Sen. Joseph McCarthy's (R-Wis) at a March 9, 1950 session of a hearing on McCarthy's charges of Communist infiltration in the state department. McCarthy,...
AP Photo/Herbert K. White

Trump Jr. picks an unfortunate fight over ‘McCarthyism’

After the Republicans’ Nunes memo was released to the public, former FBI Director James Comey had the same reaction many neutral observers had: “That’s it?

The message came a day after Comey, whom Donald Trump fired last year in the hopes of derailing the investigation into the Russia scandal, wrote, “American history shows that, in the long run, weasels and liars never hold the field, so long as good people stand up. Not a lot of schools or streets named for Joe McCarthy.”

It wasn’t a throwaway reference. As Trump and his allies have gone after federal law enforcement with increased vigor, the parallels to ’50s-era McCarthyism have become clearer: the Wisconsin Republican falsely claimed to have secret evidence of communists, lurking in the executive-branch shadows, actively trying to undermine the United States. Now it’s a new group of Republicans, falsely claiming to have secret evidence of Trump opponents, lurking in the executive-branch shadows, actively trying to undermine the White House.

Politico ran an interesting piece last week from Norm Eisen, Caroline Fredrickson, and Noah Bookbinder, which argued, among other things, “Let’s be clear about what’s happening here: This memo is the latest escalation in an eight-month effort to tarnish the Russia investigation that might be the most significant smear campaign against the executive branch since Joe McCarthy.”

Evidently, the president’s oldest son believes the president’s critics have this backwards.

President Donald Trump’s oldest son suggested on Saturday that claims by Democrats of collusion between the Trump campaign and Russia are ironic, since such accusations resemble McCarthyism.

“You see the Democratic senators [saying] ‘This is McCarthyism.’ I’m like what? You have a guy screaming, ‘Russia, Russia, Russia’ with no evidence,” Donald Trump Jr. said during an interview with Fox News Channel’s Jesse Watters Saturday night. “All this shade for 18 months, screaming about McCarthyism. I mean the irony is ridiculous at this point.”

And because Trump Jr. may not fully understand the nuances of “irony,” after suggesting his father’s critics are guilty of McCarthyism, he added that Democrats “are left of commie right now.”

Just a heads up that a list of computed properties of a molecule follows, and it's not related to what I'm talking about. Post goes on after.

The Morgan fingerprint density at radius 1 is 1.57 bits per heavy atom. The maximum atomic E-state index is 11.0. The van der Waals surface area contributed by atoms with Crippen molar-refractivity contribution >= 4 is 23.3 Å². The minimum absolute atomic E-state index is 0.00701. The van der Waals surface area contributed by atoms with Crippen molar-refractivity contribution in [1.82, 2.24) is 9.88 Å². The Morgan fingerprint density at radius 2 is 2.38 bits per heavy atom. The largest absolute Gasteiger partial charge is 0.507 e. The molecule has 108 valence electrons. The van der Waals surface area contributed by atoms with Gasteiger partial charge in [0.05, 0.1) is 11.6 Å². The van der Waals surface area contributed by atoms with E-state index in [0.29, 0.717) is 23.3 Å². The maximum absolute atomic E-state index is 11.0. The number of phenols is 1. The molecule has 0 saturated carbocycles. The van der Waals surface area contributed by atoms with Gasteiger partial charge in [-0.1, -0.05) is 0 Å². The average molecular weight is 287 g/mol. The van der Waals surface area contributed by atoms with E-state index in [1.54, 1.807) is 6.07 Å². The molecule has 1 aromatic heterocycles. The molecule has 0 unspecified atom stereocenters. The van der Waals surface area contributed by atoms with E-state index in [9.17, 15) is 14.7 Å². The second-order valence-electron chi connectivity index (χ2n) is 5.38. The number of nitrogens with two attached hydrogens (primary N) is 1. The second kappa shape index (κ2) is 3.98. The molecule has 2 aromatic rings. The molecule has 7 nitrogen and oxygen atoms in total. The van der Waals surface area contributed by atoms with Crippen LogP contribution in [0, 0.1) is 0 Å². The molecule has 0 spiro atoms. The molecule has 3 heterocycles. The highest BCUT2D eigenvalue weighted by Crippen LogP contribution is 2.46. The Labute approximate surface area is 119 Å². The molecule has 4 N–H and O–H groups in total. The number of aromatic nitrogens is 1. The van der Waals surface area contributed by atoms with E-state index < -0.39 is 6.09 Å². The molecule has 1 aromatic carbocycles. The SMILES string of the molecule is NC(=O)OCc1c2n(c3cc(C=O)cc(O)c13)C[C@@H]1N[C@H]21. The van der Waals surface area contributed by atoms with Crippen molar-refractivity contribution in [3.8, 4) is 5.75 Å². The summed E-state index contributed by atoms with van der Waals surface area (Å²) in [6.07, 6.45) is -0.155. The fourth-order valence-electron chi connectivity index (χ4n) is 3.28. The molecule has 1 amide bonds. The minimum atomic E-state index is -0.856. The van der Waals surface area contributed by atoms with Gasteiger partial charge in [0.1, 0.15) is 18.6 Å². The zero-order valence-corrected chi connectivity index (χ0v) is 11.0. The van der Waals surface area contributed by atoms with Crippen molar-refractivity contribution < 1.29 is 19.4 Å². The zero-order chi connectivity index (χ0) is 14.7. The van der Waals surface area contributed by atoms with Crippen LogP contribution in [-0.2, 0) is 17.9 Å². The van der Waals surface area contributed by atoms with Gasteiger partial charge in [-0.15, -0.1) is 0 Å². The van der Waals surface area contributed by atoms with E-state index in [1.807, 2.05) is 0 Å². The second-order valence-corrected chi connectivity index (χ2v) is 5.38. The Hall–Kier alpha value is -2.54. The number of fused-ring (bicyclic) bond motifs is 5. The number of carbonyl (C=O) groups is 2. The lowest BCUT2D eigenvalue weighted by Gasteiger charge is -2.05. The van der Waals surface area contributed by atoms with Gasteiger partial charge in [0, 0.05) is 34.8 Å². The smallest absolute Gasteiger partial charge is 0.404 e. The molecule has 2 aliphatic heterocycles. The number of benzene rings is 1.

At face value, part of the problem with the line Trump Jr. is pushing is that he doesn’t know what he’s talking about. When he says, for example, that there’s “no evidence” to bolster the Russia scandal, he’s overlooking the fact that there’s voluminous evidence – which has contributed to four people close to the president, including his former campaign chairman and former White House national security advisor, facing criminal charges.

But stepping back I can’t help but wonder: doesn’t much of the right actually like McCarthyism now?

After Comey’s comments about Joe McCarthy last week, a variety of conservatives pushed back, defending the former Republican senator’s legacy. One of them was a member of Trump’s transition operation, who wrote via Twitter, “Democrat dirty tricks were able to drive the heroic Joe McCarthy to an early grave.”

This kind of thinking has become alarmingly common in recent years in Republican politics. Steve Bannon, Donald Trump’s former chief strategist, argued in 2013, for example, that McCarthy was right. “The place was infested with either traitors that were on the direct payroll of Soviet military intelligence or fellow-travelers who were kind of compliant in helping these guys get along,” Bannon said at the time. “I mean, there’s absolutely no question of it. How has pop culture so changed it that white is black and black is white?”

As regular readers know, this wasn’t the only contemporary effort to rehabilitate McCarthyism. A reporter from the Dallas Morning News told Sen. Ted Cruz (R-Texas) in 2013 that he’d been compared at times to Joe McCarthy. Cruz said that criticism “may be a sign that perhaps we’re doing something right,” which seemed like a curious response given the context.

Asked specifically, “Is McCarthy someone you admire?” Cruz wouldn’t answer.

Three years later, in 2016, a Cruz national security adviser said McCarthy was “spot on” about communists infiltrating the United States government in the 1950s.

This is far more common than it should be. Missouri’s Todd Akin, for example, compared himself to McCarthy in 2014, and he meant it as a compliment.

In 2010 in Texas, conservative activists rewriting the state’s curriculum recommended telling students that McCarthy was a hero, “vindicated” by history. In conservative media, headlines such as “It’s Time to See Joe McCarthy For the Hero He Was” are not uncommon.

Someone probably ought to let Donald Trump Jr. know.